emphasize that that extension did not come in derogation of the
 jurisdiction of military commissions. And in its most recent
 action, Congress clearly did not operate as somebody who viewed the
 military commissions as ultra vires. They offered no immediate
 review, and no review at all for charges resulting in a
 conviction of less than 10 years. (34)

That does not mean Congress could have done anything it wanted in the UCMJ. There are some constitutional limits on congressional action. Whether for John Yoo or Justice Stevens, for George Bush or Barack Obama, there must be some areas of presidential power onto which Congress may not intrude. This, to repeat, is an initial premise to my essay.

Back to my focus on the CIA, not only do I question the usefulness of Jackson's categories on issues of executive power, I challenge whether Congress is a significant check on intelligence activities. (35) More promising as checks on the intelligence community are the patrolling entities within the executive branch: the lawyers, the inspectors general, and the review boards within the clandestine service. Internal checks, in other words, are more effective than external checks on the CIA's manifestations of executive power. Congress's express or implied approval of intelligence activities, whether by appropriations or by more specific statutes, is superficial compared to deeper trends within the executive branch. In a sort of paradox, however, the most important checks are the most difficult to measure; empirical data on the CIA's Office of General Counsel, the Office of Inspector General, and the Accountability Review Boards are thin--and often classified. This paradox applies to both Presidents Bush and Obama.

So while Congress is not irrelevant, the importance of the congressional variable should not be overstated in the presidential formula. An academic's familiarity with the Jackson categories does not make them always relevant to reality. Internal checks are much more important than the Jackson categories in understanding how Presidents Bush and Obama ensure that intelligence activities stay effective and legal.


Chief Justices are not the only people who find Jackson's categories appropriate for analyzing executive power. The legal academy, for so long, has favored the categories as providing a useful, and to some, an ingenious method for analyzing complicated problems of constitutional law. As Obama (the constitutional law professor turned President) must know, many casebooks on American constitutional law place great emphasis on Jackson's concurrence in Youngstown. (36) Not only are the categories imposed on first and second-year law students, many respected scholars flock to the Jackson camp in their writings about executive power. They are unwilling to join the heresy. For various reasons, they relish the Jackson categories. Even so, because it is easy to shun disbelievers, they do not spend too much ink on something taken for granted.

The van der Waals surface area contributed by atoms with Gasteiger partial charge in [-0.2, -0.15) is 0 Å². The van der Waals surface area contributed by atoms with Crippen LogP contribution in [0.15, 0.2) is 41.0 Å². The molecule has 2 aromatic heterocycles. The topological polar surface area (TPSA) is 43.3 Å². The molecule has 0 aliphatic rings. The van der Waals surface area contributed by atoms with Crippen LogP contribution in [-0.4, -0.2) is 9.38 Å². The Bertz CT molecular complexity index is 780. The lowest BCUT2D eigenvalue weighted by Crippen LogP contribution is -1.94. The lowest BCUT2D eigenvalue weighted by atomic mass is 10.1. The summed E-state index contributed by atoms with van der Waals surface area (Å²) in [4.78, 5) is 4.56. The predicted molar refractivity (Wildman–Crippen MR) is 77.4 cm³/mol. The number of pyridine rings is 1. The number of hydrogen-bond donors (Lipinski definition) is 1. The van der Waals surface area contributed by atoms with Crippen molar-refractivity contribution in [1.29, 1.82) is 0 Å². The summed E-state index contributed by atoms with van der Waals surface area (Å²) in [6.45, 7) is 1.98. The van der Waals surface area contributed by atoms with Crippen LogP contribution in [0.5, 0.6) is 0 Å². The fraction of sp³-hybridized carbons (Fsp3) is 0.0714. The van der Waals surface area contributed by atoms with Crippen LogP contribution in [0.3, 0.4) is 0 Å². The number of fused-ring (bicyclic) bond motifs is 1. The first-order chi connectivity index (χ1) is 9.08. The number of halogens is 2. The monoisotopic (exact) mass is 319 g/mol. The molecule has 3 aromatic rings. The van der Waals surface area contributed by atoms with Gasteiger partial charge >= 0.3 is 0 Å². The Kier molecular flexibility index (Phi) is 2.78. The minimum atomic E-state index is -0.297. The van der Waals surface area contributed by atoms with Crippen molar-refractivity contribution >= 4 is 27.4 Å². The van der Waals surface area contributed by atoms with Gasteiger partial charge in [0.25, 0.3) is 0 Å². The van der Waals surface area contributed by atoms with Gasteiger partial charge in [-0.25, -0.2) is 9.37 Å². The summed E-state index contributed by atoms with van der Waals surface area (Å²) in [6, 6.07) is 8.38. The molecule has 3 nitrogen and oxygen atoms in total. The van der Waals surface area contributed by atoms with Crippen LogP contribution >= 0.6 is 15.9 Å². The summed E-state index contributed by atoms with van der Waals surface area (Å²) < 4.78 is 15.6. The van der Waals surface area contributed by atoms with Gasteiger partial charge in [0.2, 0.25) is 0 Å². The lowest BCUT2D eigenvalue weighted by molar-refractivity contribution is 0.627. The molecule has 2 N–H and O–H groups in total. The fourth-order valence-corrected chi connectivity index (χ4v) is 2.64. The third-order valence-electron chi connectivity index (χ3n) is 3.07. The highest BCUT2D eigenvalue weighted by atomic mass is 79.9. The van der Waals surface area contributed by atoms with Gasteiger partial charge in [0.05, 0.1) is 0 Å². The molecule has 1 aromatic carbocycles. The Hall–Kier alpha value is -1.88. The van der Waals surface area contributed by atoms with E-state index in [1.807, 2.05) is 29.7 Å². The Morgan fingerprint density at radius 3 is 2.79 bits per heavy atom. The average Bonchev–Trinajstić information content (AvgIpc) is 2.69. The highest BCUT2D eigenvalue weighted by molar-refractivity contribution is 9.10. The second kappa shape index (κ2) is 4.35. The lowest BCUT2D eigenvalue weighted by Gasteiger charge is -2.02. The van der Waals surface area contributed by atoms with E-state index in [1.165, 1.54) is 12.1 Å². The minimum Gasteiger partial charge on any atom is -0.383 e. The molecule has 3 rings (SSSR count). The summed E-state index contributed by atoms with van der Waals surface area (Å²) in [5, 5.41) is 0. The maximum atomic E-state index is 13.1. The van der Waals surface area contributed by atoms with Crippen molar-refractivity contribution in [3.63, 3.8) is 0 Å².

Erwin Chemerinsky, for one, argues that "[t]he Constitution is based on a simple vision of shared and separated powers." (37) At the core of this system are the Constitution's checks and balances. In fact, even "areas of seemingly unilateral executive authority must be understood as part of an overall system of checks and balances." (38) "For almost every major government action," Chemerinsky argues, "at least two branches of government should have to be involved." (39) Chemerinsky believes that, in light of this system of checks and balances, Jackson's categories are appropriate for analyzing the constitutionality of executive actions. (40) Jackson's concurrence is a "[t]raditional discussion[] of presidential power" that "recognized this basic constitutional framework." (41)

Chemerinsky, fairer than Justice Stevens, acknowledges that "there are some areas where the Constitution assigns power to only one branch, unchecked by any other." (42) Jackson's first category, as Chemerinsky presumes, appropriately addresses these areas. Chemerinsky also recognizes Jackson's second category, the "zone of twilight" in which the President and Congress may have concurrent, often uncertain authority. (43) And the third category is a "formulation ... consistent with a system that values shared powers and checks and balances." (44)

Like Chemerinsky, former Yale Law School Dean Harold Hongju Koh believes Jackson's framework is appropriate for analyzing our system of checks and balances. Koh, however, is even more enthusiastic than Chemerinsky in praising Jackson:
 A number of scholars have posited a theory of the "unitary
 executive," the notion that the President has independent power to
 control the executive branch and to resist infringements upon the
 prerogatives of his office* But the Constitution provides no single
 source for the President's various abilities to promulgate agency
 regulations, to exercise prosecutorial discretion, and to conduct
 foreign relations. As Justice Jackson famously wrote in his
 Youngstown concurrence, "Presidential powers are not fixed but
 fluctuate, depending on their disjunction ... with those of
 Congress." The very point of a constitutional system of checks and
 balances is to separate and divide powers and to foster internal
 checks within each branch by recognizing multiple sources of
 enumerated authority operating in a number of different subject
 matter areas. The genius of Justice Jackson's Youngstown analysis
 rests in its acknowledgement of multiple sources of executive
 power, rather than implying that all executive actions
 automatically enjoy heightened deference because they spring from a